OAH Distinguished Lecturer Profile

Gregory Downs

Portrait of Gregory Downs
Image Credit: Dan Havlik

Gregory Downs is an associate professor of history at the University of California, Davis. A specialist in post–Civil War history, he is the author most recently of After Appomattox: Military Occupation and the Ends of War (2015), which considers the use of the U.S. Army in occupying the South to create new forms of freedom, and a companion website Mapping Occupation, created with Scott Nesbit. Downs is also the author of Declarations of Dependence: The Long Reconstruction of Popular Politics in the South, 1861-1908 (2011) and has written on the interaction between the U.S. Civil War and the Mexican wars of the 1860s. He is a coeditor, with Kate Masur, of The World the Civil War Made (2015), and is currently working a book on the American Civil War in a period of global revolution. Also a prizewinning fiction writer, he is the author of the short-story collection Spit Baths (2006).

Featured Lecture

OAH Lectures

Although Americans typically imagine that the Civil War concluded with the famous Confederate surrender at Appomattox Court House, the legal status of war and the use of war powers continued for almost another 6 years. Understanding Reconstruction as a continuation of war and war powers helps us see the boldness of Reconstruction and also the perils of peace that would follow the restoration of civil law between 1868 and 1871.
Although the 13th Amendment was crucial for ending slavery, it could not destroy the institution by itself. Instead, slavery endured deep into the summer and fall of 1865 in parts of the South. What killed slavery in the end was also force. By exploring the role of soldiers and slaves in overthrowing the final islands of slavery in the summer and fall of 1865, we can understand the power of slavery and also the way 19th century Americans understood freedom to be a claim for attention from higher powers.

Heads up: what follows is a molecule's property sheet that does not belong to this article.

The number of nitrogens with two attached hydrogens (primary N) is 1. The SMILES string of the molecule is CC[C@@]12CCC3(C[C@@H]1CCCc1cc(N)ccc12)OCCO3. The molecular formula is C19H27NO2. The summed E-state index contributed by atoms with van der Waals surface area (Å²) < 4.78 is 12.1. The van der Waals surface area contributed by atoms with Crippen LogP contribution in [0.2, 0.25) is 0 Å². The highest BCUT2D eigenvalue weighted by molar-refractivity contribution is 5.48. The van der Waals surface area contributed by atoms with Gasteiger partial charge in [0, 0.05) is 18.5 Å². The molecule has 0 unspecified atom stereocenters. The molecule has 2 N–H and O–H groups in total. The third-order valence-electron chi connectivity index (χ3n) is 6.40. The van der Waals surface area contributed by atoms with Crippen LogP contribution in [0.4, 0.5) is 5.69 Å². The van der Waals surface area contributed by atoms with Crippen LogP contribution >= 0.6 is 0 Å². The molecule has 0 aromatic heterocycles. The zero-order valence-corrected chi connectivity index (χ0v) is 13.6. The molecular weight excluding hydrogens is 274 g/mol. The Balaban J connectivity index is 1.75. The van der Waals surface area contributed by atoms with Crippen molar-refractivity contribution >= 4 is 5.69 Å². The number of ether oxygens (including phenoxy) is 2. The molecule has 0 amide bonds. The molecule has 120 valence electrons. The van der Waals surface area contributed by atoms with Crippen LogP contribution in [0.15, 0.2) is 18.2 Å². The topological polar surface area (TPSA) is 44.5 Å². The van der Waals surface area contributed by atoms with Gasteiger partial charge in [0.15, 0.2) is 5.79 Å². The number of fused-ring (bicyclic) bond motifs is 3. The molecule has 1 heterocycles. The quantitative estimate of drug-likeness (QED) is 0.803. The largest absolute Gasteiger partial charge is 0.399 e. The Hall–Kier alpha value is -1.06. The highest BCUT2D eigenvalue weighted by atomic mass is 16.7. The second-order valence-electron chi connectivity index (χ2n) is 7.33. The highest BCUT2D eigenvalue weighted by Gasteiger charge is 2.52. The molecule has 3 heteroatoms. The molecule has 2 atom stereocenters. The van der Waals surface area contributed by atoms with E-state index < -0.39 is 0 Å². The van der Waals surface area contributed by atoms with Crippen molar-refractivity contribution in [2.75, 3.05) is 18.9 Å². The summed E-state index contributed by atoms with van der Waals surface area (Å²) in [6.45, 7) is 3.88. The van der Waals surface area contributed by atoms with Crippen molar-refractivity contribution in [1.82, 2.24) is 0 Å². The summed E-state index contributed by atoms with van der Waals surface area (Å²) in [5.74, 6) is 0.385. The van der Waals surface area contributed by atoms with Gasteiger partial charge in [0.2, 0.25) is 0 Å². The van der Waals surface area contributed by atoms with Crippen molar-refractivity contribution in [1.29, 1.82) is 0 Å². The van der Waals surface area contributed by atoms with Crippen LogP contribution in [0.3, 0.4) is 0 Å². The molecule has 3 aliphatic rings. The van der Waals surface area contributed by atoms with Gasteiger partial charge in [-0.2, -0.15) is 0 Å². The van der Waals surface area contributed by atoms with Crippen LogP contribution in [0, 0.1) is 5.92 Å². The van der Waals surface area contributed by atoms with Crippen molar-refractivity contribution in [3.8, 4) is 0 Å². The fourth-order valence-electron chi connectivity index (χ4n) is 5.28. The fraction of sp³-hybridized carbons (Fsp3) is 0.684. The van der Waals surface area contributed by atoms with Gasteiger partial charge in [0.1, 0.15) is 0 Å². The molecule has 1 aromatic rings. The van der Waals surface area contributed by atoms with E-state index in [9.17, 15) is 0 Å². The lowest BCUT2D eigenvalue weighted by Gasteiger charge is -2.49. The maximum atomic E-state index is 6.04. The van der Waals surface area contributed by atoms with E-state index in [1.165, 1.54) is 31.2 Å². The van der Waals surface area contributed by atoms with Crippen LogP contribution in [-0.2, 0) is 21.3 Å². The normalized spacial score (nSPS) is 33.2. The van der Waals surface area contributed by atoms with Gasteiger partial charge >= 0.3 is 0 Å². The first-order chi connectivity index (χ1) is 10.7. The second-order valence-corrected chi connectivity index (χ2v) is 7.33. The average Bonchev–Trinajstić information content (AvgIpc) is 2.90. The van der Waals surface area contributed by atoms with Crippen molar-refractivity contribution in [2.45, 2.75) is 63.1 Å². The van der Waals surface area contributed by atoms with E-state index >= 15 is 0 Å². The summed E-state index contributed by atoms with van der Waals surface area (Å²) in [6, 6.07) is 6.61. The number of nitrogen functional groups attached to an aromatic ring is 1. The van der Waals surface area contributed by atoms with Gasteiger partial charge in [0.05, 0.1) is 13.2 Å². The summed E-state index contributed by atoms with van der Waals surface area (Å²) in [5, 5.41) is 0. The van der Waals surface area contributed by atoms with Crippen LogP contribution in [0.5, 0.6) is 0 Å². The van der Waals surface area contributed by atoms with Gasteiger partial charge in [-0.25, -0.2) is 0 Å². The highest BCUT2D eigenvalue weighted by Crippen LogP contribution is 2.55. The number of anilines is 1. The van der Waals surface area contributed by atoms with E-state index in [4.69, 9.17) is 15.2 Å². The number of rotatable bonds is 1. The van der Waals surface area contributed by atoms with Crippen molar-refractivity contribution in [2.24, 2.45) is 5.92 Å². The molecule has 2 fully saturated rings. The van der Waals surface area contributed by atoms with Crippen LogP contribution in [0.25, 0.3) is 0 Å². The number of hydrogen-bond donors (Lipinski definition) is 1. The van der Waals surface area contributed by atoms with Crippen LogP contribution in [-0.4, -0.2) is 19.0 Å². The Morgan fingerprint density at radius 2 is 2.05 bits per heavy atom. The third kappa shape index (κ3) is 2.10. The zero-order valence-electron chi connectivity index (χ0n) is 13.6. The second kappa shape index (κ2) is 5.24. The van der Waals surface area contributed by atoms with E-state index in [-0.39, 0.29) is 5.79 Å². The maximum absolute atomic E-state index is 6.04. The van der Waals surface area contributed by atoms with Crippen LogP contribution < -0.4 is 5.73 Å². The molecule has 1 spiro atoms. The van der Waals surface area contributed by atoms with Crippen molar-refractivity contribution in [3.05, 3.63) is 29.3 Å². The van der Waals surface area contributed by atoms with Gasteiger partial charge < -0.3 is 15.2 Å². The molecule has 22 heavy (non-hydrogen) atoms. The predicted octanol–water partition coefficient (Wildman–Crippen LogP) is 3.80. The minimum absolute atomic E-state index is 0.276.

Americans who lived through Reconstruction almost invariably described it as a period of revolution equal to, or perhaps more potent than, the first American Revolution. Undoubtedly Reconstruction created enormous political, social, economic, and cultural change, including the creation of the 14th and 15th Amendments, civil rights legislation, and the growth of African-American grassroots politics. But they meant something more than that when they talked of revolution. They meant that Reconstruction's leaders went beyond normal, constitutional politics. Like other revolutions in world history, Americans transgressed normal boundaries in order to create what they hoped would be a new order of society. By placing Reconstruction within the context of other revolutions, this lecture helps us see anew the boldness of American Reconstruction.
Prior to his infamous and ill-fated "Last Stand" on the Plains in the mid-1870s, George Custer and the Seventh Cavalry were based in central Kentucky for nearly two years. Except for one period where they were sent to Chicago to police the city after the great fire, they spent most of their time trying to put down Ku Klux Klan-style terrorists who assaulted African-Americans and tried to prevent them from voting. Using Custer's time in 1870s Kentucky and 1865 Texas, this essay explores the Army's efforts to impose order upon violent white southerners, and examines the interconnections between its role in the West and in the South.